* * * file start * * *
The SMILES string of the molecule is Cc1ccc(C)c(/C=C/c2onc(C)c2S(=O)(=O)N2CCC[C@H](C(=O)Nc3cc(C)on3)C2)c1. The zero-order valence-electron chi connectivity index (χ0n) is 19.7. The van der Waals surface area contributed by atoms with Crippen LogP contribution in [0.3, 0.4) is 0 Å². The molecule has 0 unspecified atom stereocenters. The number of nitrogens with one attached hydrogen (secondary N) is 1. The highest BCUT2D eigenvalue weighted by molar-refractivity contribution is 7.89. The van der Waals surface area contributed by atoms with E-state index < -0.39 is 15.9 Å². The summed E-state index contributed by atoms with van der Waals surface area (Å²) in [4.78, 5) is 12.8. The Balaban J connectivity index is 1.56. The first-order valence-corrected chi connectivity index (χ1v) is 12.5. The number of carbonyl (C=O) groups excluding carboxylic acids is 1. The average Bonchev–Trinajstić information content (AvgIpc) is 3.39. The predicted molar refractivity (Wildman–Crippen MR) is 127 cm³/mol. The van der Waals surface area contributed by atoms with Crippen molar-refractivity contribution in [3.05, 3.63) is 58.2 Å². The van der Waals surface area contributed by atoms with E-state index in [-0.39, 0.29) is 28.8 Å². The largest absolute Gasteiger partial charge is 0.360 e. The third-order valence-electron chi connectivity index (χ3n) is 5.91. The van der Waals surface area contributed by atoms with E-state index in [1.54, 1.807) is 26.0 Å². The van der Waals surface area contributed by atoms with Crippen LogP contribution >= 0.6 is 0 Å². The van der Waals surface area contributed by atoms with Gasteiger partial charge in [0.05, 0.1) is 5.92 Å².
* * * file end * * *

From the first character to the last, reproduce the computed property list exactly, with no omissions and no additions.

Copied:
The SMILES string of the molecule is Cc1ccc(C)c(/C=C/c2onc(C)c2S(=O)(=O)N2CCC[C@H](C(=O)Nc3cc(C)on3)C2)c1. The zero-order valence-electron chi connectivity index (χ0n) is 19.7. The van der Waals surface area contributed by atoms with Crippen LogP contribution in [0.3, 0.4) is 0 Å². The molecule has 0 unspecified atom stereocenters. The number of nitrogens with one attached hydrogen (secondary N) is 1. The highest BCUT2D eigenvalue weighted by molar-refractivity contribution is 7.89. The van der Waals surface area contributed by atoms with E-state index < -0.39 is 15.9 Å². The summed E-state index contributed by atoms with van der Waals surface area (Å²) in [4.78, 5) is 12.8. The Balaban J connectivity index is 1.56. The first-order valence-corrected chi connectivity index (χ1v) is 12.5. The number of carbonyl (C=O) groups excluding carboxylic acids is 1. The average Bonchev–Trinajstić information content (AvgIpc) is 3.39. The predicted molar refractivity (Wildman–Crippen MR) is 127 cm³/mol. The van der Waals surface area contributed by atoms with Crippen molar-refractivity contribution in [3.05, 3.63) is 58.2 Å². The van der Waals surface area contributed by atoms with E-state index in [-0.39, 0.29) is 28.8 Å². The largest absolute Gasteiger partial charge is 0.360 e. The third-order valence-electron chi connectivity index (χ3n) is 5.91. The van der Waals surface area contributed by atoms with E-state index in [1.54, 1.807) is 26.0 Å². The van der Waals surface area contributed by atoms with Crippen LogP contribution >= 0.6 is 0 Å². The van der Waals surface area contributed by atoms with Gasteiger partial charge in [0.05, 0.1) is 5.92 Å².